A strange mixture of American Army’s money, developments in computer science and engineering as well as scientific expertise slowly brought on the ARPAnet or Internet, as we know today.
Internet is the short form for International network and is considered as a proper noun. It is international because it is a global network connecting millions of computers. More than 130 countries including India are linked into exchanges of data, news and opinions.
Use of the term “Internet” to describe a single global network of computers originated in December 1974 with the publication of the first full specification of Transmission Control Protocol (TCP) that was written by Vincent Cerf, Carl Sunshine and Yogen Dalal, an Indian computer engineer from Indian Institute of Technology (IIT) Mumbai and Ph. D in computer science from Stanford University, California No one person invented the Internet. It was a collaborative effort.
Leonard Kleinrock was the first to publish a paper about the idea of packet switching, which is essential to the Internet. He did so in 1961. J.C.R. Licklider was the first to describe an Internet-like worldwide network of computers, in 1962. He called it the “Galactic Network.”
Larry G. Roberts created the first functioning long-distance computer networks in 1965 and designed the Advanced Research Projects Agency Network (ARPAnet), the seed from which the modern Internet grew, in 1966.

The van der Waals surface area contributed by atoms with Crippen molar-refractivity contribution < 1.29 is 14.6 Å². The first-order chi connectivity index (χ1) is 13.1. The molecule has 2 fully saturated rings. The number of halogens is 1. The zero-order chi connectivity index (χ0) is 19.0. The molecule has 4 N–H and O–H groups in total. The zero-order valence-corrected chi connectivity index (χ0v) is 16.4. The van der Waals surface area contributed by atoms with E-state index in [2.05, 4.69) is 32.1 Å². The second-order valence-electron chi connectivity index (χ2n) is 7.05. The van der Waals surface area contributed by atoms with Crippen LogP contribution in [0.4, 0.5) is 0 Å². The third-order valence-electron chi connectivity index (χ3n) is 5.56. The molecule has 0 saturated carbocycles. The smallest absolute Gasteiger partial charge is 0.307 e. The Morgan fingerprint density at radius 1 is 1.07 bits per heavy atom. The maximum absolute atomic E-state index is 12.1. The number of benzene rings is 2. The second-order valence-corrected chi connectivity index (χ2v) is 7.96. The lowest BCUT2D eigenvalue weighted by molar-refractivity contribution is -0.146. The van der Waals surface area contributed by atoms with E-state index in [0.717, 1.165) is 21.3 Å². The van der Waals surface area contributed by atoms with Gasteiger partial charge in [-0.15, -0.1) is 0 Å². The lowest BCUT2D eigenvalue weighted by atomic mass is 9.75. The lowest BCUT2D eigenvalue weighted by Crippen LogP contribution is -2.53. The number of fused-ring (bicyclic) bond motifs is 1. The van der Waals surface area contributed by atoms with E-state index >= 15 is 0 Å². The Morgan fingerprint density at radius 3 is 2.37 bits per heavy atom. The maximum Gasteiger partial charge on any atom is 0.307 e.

Bob Kahn and Vincent Cerf invented the TCP which moves data on the modern Internet, in 1972 and 1973. If any two people “invented the Internet,” it was Kahn and Cerf – but they have publicly stated that “no one person or group of people” invented the Internet.
Sometimes referred to as a “network of networks,” the Internet became visible to the general public in the early 1990s. By the beginning of the 21st century approximately 360 million people, or roughly 6 percent of the world’s population, were estimated to have access to the Internet. It is widely assumed that at least half of the world’s population will have some form of Internet access by 2015.
All good things also have some holes and the Internet is not an exception.
The pornographic content is a sure hazard for children and adolescents. In case you have a personal computer or a laptop at home with the Internet facility, use some locking device like a ‘password’, so that no one can use the computer in your or your spouse’s absence.
Keep a watch while your children are using the Internet for doing their homework.
The problem is not yet serious in India because computers are still expensive and beyond the reach of the common man. However, it will assume the form of an epidemic with rising incomes. It is better to be forewarned and forearmed.
The world has definitely changed due to the Internet’s ability to communicate with ease from practically any location. In a few short decades, the internet has grown from a network of a few dozen computers to practically connecting the entire world’s population.
These last 20 years have seen tremendous growth, what the Internet has in store for the next 20 years is any body’s guess… Today, the Internet is a part of every sphere of life. Looking at the wide range of the positive effects of Internet, it is sure to reign in future too!